Meztelen Ebéd Karmatológus
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So, it hasn't been too long since last we heard from Hungarian progressive rockers Meztelen Ebéd (Naked Lunch in English). I'm glad to say that Karmatológus, the follow up to Fóld Kávéhaz, was well received when it hit our offices. The new EP features five new songs and two remixes, all of which take the sound already developed and drive it even further, providing an excellent quality effort that steps away from any issued I might have had with the last album.

To that end, Meztelen Ebéd has steered away from the lyrical portion of their songs, focusing on where they are their best: the music. Performed crisply and with an exact detail that delivers the songs without any misconception, the music is some of the best progressive rock I've had the pleasure to hear in some time. Production on the album is exceptionally clean, which is a must for the music to really shine. Any poor production or sloppiness would have weakened the performance. Luckily, there are no flubs or flaws to detract.

To accent the main tracks are six interludes that move each song into the next like well-delivered segues. Even though their time is short, I found the music in these interludes to be quite sweet, especially the opening track, which gives the listener a great bass and drum beat that's shortly mimicked in the third interlude and then brought to an end in the final interlude.

The first true song of the album, Macskamenta, proves to set a great tone for the album. It quickly pops to life, with a thrifty beat and bass-line, accented with the frisky guitars that grow in power and activity. Raw moments roar to life, giving the song a variety of sound, balanced by more melodic light moments. Arameus begins with a great bass and didgeridoo combo that builds with a rolling drumbeat. The groove found in this song is infectious and charming and I absolutely love the bass-line that really stands out.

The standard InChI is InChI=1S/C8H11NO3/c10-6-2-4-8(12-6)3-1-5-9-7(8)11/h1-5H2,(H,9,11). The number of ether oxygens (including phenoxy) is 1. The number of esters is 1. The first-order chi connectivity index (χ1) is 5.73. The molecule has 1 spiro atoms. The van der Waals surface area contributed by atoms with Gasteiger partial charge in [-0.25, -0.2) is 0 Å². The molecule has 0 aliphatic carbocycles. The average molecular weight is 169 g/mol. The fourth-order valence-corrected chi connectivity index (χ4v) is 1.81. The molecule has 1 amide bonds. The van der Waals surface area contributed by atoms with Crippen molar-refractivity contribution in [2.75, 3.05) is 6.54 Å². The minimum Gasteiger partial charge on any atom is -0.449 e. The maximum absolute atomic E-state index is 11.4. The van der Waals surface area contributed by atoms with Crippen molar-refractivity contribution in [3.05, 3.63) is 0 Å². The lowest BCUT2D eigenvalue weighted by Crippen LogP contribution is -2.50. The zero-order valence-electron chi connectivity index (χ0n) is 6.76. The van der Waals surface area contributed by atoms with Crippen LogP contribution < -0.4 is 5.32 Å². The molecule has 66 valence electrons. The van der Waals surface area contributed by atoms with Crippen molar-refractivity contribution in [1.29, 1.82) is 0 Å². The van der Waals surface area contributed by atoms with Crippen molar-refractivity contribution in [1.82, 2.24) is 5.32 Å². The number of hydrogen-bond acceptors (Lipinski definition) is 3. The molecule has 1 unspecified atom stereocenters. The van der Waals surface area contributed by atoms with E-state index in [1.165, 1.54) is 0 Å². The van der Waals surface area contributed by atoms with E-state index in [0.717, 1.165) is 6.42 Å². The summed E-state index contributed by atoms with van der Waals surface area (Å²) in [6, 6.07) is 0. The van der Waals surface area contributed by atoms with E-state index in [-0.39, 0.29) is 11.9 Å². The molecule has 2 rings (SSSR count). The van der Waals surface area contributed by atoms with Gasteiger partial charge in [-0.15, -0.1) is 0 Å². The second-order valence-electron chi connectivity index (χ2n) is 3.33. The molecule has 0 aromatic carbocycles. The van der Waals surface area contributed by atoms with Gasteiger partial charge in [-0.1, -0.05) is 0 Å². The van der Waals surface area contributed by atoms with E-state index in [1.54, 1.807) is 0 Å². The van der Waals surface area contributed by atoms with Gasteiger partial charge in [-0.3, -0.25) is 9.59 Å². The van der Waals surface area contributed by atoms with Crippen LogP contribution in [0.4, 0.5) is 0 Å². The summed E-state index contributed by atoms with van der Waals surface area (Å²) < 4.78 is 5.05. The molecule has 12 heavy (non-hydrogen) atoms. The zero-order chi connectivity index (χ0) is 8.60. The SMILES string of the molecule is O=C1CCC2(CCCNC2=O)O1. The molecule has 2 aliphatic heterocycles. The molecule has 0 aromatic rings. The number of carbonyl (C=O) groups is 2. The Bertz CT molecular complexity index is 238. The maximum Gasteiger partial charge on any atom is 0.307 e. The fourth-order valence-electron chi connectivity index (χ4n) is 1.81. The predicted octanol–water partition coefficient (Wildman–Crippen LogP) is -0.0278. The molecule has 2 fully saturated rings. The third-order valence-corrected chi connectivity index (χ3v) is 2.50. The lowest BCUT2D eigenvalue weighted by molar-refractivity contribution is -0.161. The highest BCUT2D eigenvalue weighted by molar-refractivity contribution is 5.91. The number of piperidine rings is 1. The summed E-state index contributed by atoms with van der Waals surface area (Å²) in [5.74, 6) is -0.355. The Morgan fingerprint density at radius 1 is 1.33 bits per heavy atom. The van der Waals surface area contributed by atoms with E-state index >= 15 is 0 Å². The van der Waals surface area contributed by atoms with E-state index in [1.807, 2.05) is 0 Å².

At well over six minutes long, Mikrofonfej is a fine example of what the band is really trying to show: an eclectic mix of influence culminated in a flowing track that never seems to grow tiring no matter what is going on. Lassú is a more casual piece that works at the relationship between the guitars and bass. This relationship grows into a fiery cacophony that maintains a fine energy and excitement while retaining its clarity. Iszaplézer is a very groove-heavy track that technically ends the album on a good note, especially with some of the more playful elements of the song.

I say "technically ends" because the album does feature two remixes, one of Iszaplézer and one of Arameus. Both remixes are interesting takes on the original songs that do enough to change things up without taking too much away from the quality of the songs. The remixes manage to find that fine middleground between variation and recognizability.

If you like progressive rock or just enjoy listening to people who know how to play, check this album out. There really isn't much else that I can say. If you didn't get how good this effort is by reading the review, I don't know what else to tell you.

- - Kinderfeld

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